Thursday, May 31, 2012

Mannahatta

photo © Mark Butkus 2011
I was asking for something specific and perfect for my city,
Whereupon lo! Up sprang the aboriginal name.

Now I see what there is in a name, a word, liquid, sane,
   unruly, musical, self-sufficient,
I see that the word of my city is that word from of old,
Because I see that word nested in nests of water-bays,
   superb,
Rich, hemm’d thick all around with sailships and
   steamships, an island sixteen miles long, solid-founded,
Numberless crowded streets, high growths of iron, slender,
   strong, light, splendidly uprising toward clear skies,
Tides swift and ample, well-loved by me, toward sundown,
The flowing sea-currents, the little islands, larger adjoining
   islands, the heights, the villas,
The countless masts, the white shore-steamers, the lighters,
   the ferry-boats, the black sea-steamers well-model’d,
The down-town streets, the jobbers’ houses of business, the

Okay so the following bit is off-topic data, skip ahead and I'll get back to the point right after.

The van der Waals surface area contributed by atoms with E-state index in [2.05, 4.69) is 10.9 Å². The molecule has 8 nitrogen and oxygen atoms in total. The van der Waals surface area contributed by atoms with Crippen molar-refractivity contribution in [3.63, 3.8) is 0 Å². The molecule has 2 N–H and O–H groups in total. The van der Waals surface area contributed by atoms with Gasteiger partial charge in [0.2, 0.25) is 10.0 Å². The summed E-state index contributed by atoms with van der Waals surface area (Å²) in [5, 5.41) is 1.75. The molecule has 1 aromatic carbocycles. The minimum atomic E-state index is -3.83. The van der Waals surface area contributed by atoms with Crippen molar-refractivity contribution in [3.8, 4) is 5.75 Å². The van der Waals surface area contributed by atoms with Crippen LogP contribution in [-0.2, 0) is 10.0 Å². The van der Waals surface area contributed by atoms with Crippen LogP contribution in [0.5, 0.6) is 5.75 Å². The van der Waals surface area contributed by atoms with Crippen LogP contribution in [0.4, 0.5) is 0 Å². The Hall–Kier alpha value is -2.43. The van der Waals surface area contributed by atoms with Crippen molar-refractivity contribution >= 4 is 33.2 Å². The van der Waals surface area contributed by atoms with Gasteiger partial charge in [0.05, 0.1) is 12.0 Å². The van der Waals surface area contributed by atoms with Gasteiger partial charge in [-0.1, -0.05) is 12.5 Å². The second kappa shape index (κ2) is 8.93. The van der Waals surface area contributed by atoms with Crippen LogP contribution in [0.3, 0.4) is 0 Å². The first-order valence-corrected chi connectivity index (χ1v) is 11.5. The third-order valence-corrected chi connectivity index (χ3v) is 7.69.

houses of business of the ship-merchants and money-
   brokers, the river-streets,
Immigrants arriving, fifteen or twenty thousand in a week,
The carts hauling goods, the manly race of drivers of horses,
   the brown-faced sailors,
The summer air, the bright sun shining, and the sailing
   clouds aloft,
The winter snows, the sleigh-bells, the broken ice in the
   river, passing along up or down with the flood-tide or
   ebb-tide,
The mechanics of the city, the masters, well-form’d,
   beautiful-faced, looking you straight in the eyes,
Trottoirs throng’d, vehicles, Broadway, the women, the
   shops and shows,
A million people — manners free and superb — open voices —
   hospitality — the most courageous and friendly young
   men,
City of hurried and sparkling waters! city of spires and masts!
City nested in bays! my city!


— Walt Whitman


Walt Whitman — born this day in 1819 — was the first to be inducted into the American Poets' Corner in 1984. Joining him that first year were Washington Irving and Emily Dickinson. The quote on his plaque is from his most famous work, Leaves of Grass. The inscription reads, "I stop somewhere waiting for you." Mannahatta is also from Whitman's Leaves of Grass.